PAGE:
Confessor, thirty-first Bishop of Maastricht, first Bishop of Liège, and Apostle of the Ardennes, born about 656; died at Fura (the modern Tervueren), Brabant, 30 May, 727 or 728. He was honored in the Middle Ages as the patron of huntsmen, and the healer of hydrophobia (rabies). He was the eldest son of Bertrand, Duke of Aquitaine, and grandson of Charibert, King of Toulouse, a descendant of the great Pharamond. Bertrand’s wife is variously given as Hugbern, and as Afre, sister of Saint Oda. As a youth, Hubert went to the court of Neustria, where his charming manners and agreeable address won universal esteem, gave him a prominent position among the gay courtiers, and led to his investment with the dignity of “count of the palace”. He was a worldling and a lover of pleasure, his chief passion being for the chase, to which pursuit he devoted nearly all his time.
The tyrannical conduct of Ebroin caused a general emigration of the nobles and others to the court of Austrasia. Hubert soon followed them and was warmly welcomed by Pepin Heristal, mayor of the palace, who created him almost immediately grand-master of the household. About this time (682) he married Floribanne, daughter of Dagobert, Count of Louvain, and seemed to have given himself entirely up to the ponp and vanities of this world. But a great spiritual revolution was imminent. On Good Friday morn, when the faithful were crowding the churches, Hubert sallied forth to the chase. As he was pursuing a magnificent stag, the animal turned and, as the pious legend narrates, he was astounded at perceiving a crucifix between its antlers, while he heard a voice saying: “Hubert, unless thou turnest to the Lord, and leadest an holy life, thou shalt quickly go down into hell”. Hubert dismounted, prostrated himself and said, “Lord, what wouldst Thou have me do?” He received the answer, “Go and seek Lambert, and he will instruct you.”
Accordingly, he set out immediately for Maastricht, of which place St. Lambert was then bishop. The latter received Hubert kindly, and became his spiritual director. Hubert, losing his wife shortly after this, renounced all his honors and his military rank, and gave up his birthright to the Duchy of Aquitaine to his younger brother Eudon, whom he made guardian of his infant son, Floribert. Having distributed all his personal wealth among the poor, he entered upon his studies for the priesthood, was soon ordained, and shortly afterwards became one of St. Lambert’s chief associates in the administration of his diocese.
By the advice of St. Lambert, Hubert made a pilgrimage to Rome and during his absence, the saint was assassinated by the followers of Pepin. At the same hour, this was revealed to the pope in a vision, together with an injunction to appoint Hubert bishop, as being a worthy successor to the see. Hubert was so much possessed with the idea of himself winning the martyr’s crown that he sought it on many occasions, but unsuccessfully.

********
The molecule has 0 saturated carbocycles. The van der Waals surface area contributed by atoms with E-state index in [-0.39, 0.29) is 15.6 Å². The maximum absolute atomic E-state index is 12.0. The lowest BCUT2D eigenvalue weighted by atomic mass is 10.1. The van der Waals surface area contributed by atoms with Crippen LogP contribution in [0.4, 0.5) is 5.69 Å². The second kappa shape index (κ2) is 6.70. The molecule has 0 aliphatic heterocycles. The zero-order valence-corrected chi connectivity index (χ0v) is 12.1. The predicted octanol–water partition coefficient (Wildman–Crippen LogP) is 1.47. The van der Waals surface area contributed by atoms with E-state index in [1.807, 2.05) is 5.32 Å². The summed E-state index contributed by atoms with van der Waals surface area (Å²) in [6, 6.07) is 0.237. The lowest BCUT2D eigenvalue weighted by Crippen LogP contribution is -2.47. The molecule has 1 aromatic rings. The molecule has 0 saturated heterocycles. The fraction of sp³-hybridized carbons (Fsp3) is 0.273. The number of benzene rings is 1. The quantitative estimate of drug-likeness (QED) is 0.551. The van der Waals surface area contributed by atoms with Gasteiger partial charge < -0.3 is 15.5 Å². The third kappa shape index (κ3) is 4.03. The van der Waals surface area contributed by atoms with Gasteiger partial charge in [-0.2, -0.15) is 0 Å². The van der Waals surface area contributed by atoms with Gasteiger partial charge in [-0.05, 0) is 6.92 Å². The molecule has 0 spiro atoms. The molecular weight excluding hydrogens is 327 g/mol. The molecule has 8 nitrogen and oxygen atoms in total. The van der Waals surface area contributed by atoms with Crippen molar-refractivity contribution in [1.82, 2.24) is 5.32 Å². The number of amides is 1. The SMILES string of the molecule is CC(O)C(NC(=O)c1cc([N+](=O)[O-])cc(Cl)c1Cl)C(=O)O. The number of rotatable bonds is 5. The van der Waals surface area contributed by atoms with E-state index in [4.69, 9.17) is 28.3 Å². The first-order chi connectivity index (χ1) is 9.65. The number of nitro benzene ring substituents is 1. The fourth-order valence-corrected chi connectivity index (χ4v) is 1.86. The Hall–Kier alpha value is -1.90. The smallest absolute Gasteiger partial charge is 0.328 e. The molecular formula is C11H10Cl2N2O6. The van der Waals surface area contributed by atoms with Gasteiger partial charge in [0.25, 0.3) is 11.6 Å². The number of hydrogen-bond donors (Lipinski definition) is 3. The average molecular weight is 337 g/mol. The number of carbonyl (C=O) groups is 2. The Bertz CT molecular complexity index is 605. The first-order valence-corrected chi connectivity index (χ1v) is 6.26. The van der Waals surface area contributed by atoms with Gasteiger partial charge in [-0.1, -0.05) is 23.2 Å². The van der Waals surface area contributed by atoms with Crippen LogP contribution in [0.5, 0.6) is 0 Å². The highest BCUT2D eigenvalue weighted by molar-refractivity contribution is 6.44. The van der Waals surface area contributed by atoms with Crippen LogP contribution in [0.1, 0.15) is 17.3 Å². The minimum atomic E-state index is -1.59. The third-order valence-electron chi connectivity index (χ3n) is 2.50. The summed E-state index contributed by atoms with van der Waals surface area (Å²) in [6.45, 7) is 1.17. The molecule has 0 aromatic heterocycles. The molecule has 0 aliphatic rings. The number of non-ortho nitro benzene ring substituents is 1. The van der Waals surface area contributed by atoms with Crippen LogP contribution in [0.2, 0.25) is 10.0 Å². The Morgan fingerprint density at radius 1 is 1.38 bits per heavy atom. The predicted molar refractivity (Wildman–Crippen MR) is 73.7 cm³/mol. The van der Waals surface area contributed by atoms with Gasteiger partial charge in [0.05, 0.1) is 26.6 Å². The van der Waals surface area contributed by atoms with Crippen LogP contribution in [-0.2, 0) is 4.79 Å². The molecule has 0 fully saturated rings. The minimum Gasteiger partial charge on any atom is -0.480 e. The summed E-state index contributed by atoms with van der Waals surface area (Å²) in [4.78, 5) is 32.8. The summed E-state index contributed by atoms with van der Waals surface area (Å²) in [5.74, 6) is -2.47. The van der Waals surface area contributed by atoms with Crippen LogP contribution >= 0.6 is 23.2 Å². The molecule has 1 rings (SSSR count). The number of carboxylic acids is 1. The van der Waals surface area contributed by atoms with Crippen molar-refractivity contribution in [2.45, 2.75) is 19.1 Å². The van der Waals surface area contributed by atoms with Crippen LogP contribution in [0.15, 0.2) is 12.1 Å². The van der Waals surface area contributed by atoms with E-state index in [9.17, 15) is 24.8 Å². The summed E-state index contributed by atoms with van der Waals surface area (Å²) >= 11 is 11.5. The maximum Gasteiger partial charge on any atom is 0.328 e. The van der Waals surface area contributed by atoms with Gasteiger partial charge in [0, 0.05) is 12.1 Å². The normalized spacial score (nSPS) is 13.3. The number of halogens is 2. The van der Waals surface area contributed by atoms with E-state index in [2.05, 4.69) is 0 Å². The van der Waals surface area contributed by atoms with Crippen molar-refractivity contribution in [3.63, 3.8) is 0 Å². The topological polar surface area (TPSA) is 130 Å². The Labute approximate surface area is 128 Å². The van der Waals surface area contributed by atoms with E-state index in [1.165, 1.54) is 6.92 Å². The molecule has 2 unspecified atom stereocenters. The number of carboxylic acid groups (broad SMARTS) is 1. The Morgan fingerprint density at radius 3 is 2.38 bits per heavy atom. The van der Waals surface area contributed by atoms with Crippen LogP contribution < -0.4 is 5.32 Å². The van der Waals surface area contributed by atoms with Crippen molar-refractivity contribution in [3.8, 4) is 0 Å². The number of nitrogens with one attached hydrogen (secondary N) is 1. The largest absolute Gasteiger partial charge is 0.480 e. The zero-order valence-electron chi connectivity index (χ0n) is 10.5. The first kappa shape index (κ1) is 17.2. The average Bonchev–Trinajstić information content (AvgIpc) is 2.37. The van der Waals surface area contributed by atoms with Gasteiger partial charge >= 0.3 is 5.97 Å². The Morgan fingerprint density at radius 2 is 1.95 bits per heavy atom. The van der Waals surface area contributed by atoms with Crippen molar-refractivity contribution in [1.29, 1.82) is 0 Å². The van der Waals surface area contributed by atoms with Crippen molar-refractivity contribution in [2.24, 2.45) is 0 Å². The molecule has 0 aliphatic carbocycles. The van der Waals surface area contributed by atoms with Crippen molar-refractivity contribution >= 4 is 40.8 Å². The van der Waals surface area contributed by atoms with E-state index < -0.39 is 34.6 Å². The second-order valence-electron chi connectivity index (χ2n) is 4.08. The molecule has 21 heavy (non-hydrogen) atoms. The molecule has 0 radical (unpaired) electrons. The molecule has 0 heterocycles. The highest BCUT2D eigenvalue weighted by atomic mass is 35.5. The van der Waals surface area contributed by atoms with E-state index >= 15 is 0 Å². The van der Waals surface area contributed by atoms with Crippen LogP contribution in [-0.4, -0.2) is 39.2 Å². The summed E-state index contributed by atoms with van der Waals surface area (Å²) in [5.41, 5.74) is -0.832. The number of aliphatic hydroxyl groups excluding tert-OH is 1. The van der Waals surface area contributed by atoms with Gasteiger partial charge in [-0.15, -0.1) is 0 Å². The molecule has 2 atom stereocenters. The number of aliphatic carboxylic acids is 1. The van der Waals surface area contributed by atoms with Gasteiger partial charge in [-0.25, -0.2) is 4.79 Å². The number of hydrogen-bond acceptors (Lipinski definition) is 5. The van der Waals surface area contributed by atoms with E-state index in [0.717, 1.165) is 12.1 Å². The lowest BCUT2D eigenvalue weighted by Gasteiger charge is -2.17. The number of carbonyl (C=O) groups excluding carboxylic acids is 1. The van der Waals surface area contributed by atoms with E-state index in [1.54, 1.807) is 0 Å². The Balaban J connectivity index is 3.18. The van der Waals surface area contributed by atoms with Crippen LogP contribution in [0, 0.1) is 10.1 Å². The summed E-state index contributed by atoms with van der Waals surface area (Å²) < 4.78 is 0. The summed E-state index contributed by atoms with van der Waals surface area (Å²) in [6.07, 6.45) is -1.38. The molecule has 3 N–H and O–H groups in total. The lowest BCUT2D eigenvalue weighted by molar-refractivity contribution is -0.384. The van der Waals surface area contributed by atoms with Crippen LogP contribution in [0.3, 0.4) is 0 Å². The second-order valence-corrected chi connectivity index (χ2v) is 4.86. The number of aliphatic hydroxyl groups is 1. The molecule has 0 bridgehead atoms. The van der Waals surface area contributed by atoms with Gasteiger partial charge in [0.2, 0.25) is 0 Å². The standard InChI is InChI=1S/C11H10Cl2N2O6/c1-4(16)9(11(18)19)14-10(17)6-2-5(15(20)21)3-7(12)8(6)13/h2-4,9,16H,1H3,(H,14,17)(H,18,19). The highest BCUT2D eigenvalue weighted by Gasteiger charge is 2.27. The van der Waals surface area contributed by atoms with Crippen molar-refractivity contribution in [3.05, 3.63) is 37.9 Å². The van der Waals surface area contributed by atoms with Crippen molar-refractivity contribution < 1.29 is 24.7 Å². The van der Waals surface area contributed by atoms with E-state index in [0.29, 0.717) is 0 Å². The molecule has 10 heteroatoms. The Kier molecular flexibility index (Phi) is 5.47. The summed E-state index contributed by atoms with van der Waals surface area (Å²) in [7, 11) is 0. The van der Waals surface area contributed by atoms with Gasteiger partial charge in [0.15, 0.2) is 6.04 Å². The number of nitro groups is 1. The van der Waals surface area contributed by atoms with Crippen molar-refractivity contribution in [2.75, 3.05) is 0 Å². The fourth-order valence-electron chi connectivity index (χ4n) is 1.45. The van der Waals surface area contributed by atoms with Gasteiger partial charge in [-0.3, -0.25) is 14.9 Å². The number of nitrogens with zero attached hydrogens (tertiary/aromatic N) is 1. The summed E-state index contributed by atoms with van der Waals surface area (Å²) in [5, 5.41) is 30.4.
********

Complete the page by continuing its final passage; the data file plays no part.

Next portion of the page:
He distributed his episcopal revenues among the poor, was diligent in fasting and prayer, and became famous for his eloquence in the pulpit. In 720, in obedience to a vision, Hubert translated St. Lambert’s remains from Maastrict to Liège with great pomp and ceremonial, several neighboring bishops assisting. A church for the relics was built upon the site of the martyrdom, and was made a cathedral the following year, the see being removed from Maastricht to Liege, then only a small village. This laid the foundation of the future greatness of Liege, of which Lambert is honored as patron, and St. Hubert as founder and first bishop.
Idolatry still lingered in the fastnesses of the forest of Ardennes—in Toxandria, a district stretching from near Tongres to the confluence of the Waal and the Rhine, and in Brabant. At the risk of his life Hubert penetrated the remote lurking places of paganism in his pursuit of souls, and finally brought about the abolishment of the worship of idols in his neighborhood. Between Brussels and Louvain, about twelve leagues from Liège, lies a town called Tervueren, formerly known as Fura. Hither Hubert went for the dedication of a new church. Being apprised of his impending death by a vision, he there preached his valedictory sermon, fell sick almost immediately, and in six days died with the words “Our Father, who art in Heaven . . . ” on his lips. His body was deposited in the collegiate church of St. Peter, Liège. It was solemnly translated in 825 to the Abbey of Amdain (since called St. Hubert’s) near what is now the Luxemburg frontier; but the coffin disappeared in the sixteenth century. Very many miracles are recorded of him in the Acta SS., etc. His feast is kept on 3 November, which was probably the date of the translation. St. Hubert was widely venerated in the Middle Ages, and many military orders were named after him.
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